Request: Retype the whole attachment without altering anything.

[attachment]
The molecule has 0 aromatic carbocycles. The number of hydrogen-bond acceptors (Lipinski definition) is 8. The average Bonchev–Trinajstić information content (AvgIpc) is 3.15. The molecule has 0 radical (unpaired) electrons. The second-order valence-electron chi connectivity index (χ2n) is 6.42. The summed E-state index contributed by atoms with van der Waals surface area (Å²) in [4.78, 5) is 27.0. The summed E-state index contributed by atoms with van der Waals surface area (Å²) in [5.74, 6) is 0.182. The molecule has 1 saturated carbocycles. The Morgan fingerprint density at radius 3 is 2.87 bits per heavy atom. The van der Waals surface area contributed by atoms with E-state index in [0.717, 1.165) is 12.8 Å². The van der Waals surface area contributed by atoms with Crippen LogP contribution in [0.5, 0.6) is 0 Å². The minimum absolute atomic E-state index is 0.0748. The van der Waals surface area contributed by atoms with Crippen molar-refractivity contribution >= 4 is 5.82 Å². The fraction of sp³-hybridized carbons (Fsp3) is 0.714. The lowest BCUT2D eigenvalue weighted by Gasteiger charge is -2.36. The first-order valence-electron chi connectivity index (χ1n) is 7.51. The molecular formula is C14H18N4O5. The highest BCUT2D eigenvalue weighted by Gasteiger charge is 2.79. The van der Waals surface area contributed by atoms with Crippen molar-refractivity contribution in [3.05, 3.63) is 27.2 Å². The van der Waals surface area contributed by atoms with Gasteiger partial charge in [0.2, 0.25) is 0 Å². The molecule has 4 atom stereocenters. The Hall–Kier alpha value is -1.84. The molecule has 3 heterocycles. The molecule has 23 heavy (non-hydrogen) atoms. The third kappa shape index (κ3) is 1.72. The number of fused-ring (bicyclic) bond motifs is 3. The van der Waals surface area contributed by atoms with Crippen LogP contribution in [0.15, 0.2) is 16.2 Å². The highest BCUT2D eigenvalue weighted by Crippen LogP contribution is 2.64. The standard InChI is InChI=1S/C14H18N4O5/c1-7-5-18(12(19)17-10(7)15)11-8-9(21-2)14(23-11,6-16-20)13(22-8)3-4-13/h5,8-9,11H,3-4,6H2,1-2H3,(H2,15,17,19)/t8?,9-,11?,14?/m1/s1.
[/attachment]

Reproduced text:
The molecule has 0 aromatic carbocycles. The number of hydrogen-bond acceptors (Lipinski definition) is 8. The average Bonchev–Trinajstić information content (AvgIpc) is 3.15. The molecule has 0 radical (unpaired) electrons. The second-order valence-electron chi connectivity index (χ2n) is 6.42. The summed E-state index contributed by atoms with van der Waals surface area (Å²) in [4.78, 5) is 27.0. The summed E-state index contributed by atoms with van der Waals surface area (Å²) in [5.74, 6) is 0.182. The molecule has 1 saturated carbocycles. The Morgan fingerprint density at radius 3 is 2.87 bits per heavy atom. The van der Waals surface area contributed by atoms with E-state index in [0.717, 1.165) is 12.8 Å². The van der Waals surface area contributed by atoms with Crippen LogP contribution in [0.5, 0.6) is 0 Å². The minimum absolute atomic E-state index is 0.0748. The van der Waals surface area contributed by atoms with Crippen molar-refractivity contribution >= 4 is 5.82 Å². The fraction of sp³-hybridized carbons (Fsp3) is 0.714. The lowest BCUT2D eigenvalue weighted by Gasteiger charge is -2.36. The first-order valence-electron chi connectivity index (χ1n) is 7.51. The molecular formula is C14H18N4O5. The highest BCUT2D eigenvalue weighted by Gasteiger charge is 2.79. The van der Waals surface area contributed by atoms with Crippen molar-refractivity contribution in [3.05, 3.63) is 27.2 Å². The van der Waals surface area contributed by atoms with Gasteiger partial charge in [0.2, 0.25) is 0 Å². The molecule has 4 atom stereocenters. The Hall–Kier alpha value is -1.84. The molecule has 3 heterocycles. The molecule has 23 heavy (non-hydrogen) atoms. The third kappa shape index (κ3) is 1.72. The number of fused-ring (bicyclic) bond motifs is 3. The van der Waals surface area contributed by atoms with Crippen LogP contribution in [0.15, 0.2) is 16.2 Å². The highest BCUT2D eigenvalue weighted by Crippen LogP contribution is 2.64. The standard InChI is InChI=1S/C14H18N4O5/c1-7-5-18(12(19)17-10(7)15)11-8-9(21-2)14(23-11,6-16-20)13(22-8)3-4-13/h5,8-9,11H,3-4,6H2,1-2H3,(H2,15,17,19)/t8?,9-,11?,14?/m1/s1.